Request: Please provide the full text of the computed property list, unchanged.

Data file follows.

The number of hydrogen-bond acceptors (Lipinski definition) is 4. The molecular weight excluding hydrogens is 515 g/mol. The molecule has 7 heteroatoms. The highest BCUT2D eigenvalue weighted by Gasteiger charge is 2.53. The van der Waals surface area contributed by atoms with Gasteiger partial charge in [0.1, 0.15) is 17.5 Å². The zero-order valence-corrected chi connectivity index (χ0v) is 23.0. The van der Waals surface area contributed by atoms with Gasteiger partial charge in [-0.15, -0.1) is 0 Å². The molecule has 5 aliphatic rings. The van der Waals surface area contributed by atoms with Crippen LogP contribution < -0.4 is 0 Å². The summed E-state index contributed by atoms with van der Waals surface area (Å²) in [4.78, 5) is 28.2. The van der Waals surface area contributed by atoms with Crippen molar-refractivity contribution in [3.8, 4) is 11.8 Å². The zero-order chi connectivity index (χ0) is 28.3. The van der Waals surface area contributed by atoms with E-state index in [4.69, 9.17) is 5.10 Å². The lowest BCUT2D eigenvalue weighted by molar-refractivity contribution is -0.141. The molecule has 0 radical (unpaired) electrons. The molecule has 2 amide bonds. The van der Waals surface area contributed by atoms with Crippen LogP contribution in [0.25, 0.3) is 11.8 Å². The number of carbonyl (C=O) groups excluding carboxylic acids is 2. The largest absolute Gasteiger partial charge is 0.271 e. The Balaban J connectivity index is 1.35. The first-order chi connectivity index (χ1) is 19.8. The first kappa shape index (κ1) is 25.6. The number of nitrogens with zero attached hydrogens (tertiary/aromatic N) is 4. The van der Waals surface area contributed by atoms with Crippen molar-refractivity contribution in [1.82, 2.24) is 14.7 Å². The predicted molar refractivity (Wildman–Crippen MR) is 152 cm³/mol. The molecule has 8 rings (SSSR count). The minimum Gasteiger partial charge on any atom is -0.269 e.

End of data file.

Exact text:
The number of hydrogen-bond acceptors (Lipinski definition) is 4. The molecular weight excluding hydrogens is 515 g/mol. The molecule has 7 heteroatoms. The highest BCUT2D eigenvalue weighted by Gasteiger charge is 2.53. The van der Waals surface area contributed by atoms with Gasteiger partial charge in [0.1, 0.15) is 17.5 Å². The zero-order valence-corrected chi connectivity index (χ0v) is 23.0. The van der Waals surface area contributed by atoms with Gasteiger partial charge in [-0.15, -0.1) is 0 Å². The molecule has 5 aliphatic rings. The van der Waals surface area contributed by atoms with Crippen LogP contribution < -0.4 is 0 Å². The summed E-state index contributed by atoms with van der Waals surface area (Å²) in [4.78, 5) is 28.2. The van der Waals surface area contributed by atoms with Crippen molar-refractivity contribution in [3.8, 4) is 11.8 Å². The zero-order chi connectivity index (χ0) is 28.3. The van der Waals surface area contributed by atoms with E-state index in [4.69, 9.17) is 5.10 Å². The lowest BCUT2D eigenvalue weighted by molar-refractivity contribution is -0.141. The molecule has 0 radical (unpaired) electrons. The molecule has 2 amide bonds. The van der Waals surface area contributed by atoms with Crippen LogP contribution in [0.25, 0.3) is 11.8 Å². The number of carbonyl (C=O) groups excluding carboxylic acids is 2. The largest absolute Gasteiger partial charge is 0.271 e. The Balaban J connectivity index is 1.35. The first-order chi connectivity index (χ1) is 19.8. The first kappa shape index (κ1) is 25.6. The number of nitrogens with zero attached hydrogens (tertiary/aromatic N) is 4. The van der Waals surface area contributed by atoms with Crippen molar-refractivity contribution in [1.82, 2.24) is 14.7 Å². The predicted molar refractivity (Wildman–Crippen MR) is 152 cm³/mol. The molecule has 8 rings (SSSR count). The minimum Gasteiger partial charge on any atom is -0.269 e.